Mr. Hooper was forcing all of the people to look deeper within themselves and try to understand the veils true meaning “Such was the effect of this simple piece of crape, that more than one woman of delicate nerves was forced to leave the meeting-house. Yet perhaps the pale-faced congregation was almost as fearful a sight to the minister, as his black veil to them.” (Hawthorne 707) In reality, the veil represents the secrets everyone is hiding within himself or herself. The theme of the veil is the conflict between the dark, hidden side of man. The themes that are portrayed by the veil reveals, the tension between the minister and the community. Every person has something to hide from the world, the veil is symbolic for the cover up of the people’s secrets.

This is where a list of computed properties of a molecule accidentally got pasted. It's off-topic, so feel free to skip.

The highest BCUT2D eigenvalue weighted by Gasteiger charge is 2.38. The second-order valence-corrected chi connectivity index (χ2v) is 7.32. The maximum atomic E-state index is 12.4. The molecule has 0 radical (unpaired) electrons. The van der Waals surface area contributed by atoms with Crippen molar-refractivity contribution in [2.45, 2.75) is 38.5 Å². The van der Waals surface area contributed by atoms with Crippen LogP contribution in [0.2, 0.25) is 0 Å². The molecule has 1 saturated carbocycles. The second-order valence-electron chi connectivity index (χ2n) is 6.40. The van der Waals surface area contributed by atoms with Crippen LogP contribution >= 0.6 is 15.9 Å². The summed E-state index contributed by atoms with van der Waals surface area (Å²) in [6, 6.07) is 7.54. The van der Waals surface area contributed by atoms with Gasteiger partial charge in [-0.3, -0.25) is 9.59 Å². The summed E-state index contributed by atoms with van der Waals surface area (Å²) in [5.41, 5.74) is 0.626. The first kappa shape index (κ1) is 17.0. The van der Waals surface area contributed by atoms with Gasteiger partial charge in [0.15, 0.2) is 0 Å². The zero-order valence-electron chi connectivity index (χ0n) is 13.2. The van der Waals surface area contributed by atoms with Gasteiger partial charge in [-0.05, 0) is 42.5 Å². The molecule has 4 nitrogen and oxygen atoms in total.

The main character, Mr. Hooper, wears a black veil over his face like a blanket of secrets. Elizabeth warns Mr. Hooper that she will not marry him if he wears the veil; however, he does not take it off even for love. “It had separated [Mr. Hooper] from cheerful brotherhood and woman’s love, and kept him in the saddest of prisons, his own heart ;…”( 312) is a quote that justifies how the veil caused him great grief. His secret beneath the veil had restricted him from loving again. Elizabeth